Followers of the X-Men franchise got a scare when screen sensation Hugh Jackman revealed that he had been treated for cancer. Before fans could get (Les) Miserable, Jackman reassured all that he had undergone successful skin surgery to remove basal cell skin cancer (BCC) from his nose. Jackman is the latest in a line of film icons to undergo treatment for facial BCC, including US President Ronald Reagan, 70’s era 007 Roger Moore and Cleopatra herself, Elizabeth Taylor.
Echoing the themes of Jackman’s upcoming X-Men flick, “Days of Future Past,” BCC results from chronic sun exposure from years before, likely from his upbringing in Australia. While dark black and irregularly shaped melanoma tends to get all the press, BCC is actually much more common, yet usually less worrisome. Melanoma can potentially spread to lymph nodes and metastasize. BCC tends to gradually get larger locally but otherwise stay put. If melanoma skin cancer is Darth Vader, consider BCC to be an Imperial Storm Trooper.
Probably the trickiest aspect of BCC is its subtle appearance. In this high res images taken at the Toronto Film Festival in September 2013, note slight redness and crust on Hugh’s nasal bridge. Sometimes BCC can look shiny or pearly and may display thin scarlet blood vessels. If a skin lesion fails to heal over the course of weeks or months, consider BCC and have a dermatologist take a look.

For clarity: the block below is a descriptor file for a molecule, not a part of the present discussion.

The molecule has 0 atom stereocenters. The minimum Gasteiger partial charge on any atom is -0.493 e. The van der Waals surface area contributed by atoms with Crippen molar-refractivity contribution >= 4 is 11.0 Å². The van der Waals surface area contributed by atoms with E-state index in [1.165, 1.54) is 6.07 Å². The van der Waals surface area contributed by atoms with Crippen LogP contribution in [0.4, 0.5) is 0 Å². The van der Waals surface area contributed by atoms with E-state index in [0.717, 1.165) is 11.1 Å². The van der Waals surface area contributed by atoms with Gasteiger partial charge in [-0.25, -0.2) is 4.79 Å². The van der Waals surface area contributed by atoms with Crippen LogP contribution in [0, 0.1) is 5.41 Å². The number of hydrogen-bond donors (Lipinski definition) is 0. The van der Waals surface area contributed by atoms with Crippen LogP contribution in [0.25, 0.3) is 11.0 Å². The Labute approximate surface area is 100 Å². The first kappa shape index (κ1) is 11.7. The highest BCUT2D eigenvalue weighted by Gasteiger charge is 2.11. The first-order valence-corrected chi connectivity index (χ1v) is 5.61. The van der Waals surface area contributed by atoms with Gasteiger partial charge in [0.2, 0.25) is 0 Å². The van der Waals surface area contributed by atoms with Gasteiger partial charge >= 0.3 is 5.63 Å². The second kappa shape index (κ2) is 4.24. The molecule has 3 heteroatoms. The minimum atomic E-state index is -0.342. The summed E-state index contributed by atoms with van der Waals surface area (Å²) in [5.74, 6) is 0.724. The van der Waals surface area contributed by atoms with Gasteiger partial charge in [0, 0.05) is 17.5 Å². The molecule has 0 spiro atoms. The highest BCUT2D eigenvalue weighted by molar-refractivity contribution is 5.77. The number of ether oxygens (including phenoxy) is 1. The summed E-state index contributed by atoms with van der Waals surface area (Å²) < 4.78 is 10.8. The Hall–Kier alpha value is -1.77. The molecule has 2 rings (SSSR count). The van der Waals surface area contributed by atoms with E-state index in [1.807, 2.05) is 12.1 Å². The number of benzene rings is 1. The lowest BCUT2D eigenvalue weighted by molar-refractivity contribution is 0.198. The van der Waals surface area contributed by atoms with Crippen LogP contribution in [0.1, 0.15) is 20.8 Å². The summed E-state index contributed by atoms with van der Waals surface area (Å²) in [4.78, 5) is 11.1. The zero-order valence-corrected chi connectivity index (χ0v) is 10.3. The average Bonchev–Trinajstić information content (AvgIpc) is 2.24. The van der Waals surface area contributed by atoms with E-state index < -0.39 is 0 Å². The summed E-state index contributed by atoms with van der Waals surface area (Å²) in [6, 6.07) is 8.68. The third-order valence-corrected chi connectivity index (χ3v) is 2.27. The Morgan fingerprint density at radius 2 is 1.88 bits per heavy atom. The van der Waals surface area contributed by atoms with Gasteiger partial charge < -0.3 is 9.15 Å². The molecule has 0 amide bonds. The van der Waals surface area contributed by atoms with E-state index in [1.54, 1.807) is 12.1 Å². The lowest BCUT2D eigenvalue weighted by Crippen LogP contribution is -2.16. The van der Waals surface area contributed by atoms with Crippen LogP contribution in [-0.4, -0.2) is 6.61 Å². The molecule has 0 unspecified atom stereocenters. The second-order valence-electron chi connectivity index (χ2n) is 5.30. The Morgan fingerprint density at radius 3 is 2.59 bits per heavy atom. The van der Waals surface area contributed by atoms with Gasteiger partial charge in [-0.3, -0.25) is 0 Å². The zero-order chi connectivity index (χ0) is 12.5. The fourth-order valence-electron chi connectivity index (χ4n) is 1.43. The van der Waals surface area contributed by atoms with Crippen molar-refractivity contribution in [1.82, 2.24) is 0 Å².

Local surgical treatment is typically curative, just a few “Snikt”s from a dermatologist’s scalpel. Adamantium, the indestructible metal that makes up Wolverine’s claws, is not required. It is possible that Jackman underwent Mohs surgery. This procedure involves removing small amounts of tissue and then testing the specimen while the patient waits. Though time and labor intensive, the typical result is a smaller scar, important for any patient, not just a movie star.
Kudos to Jackman for spreading the word about BCC and encouraging fair skinned folk to use sunscreen.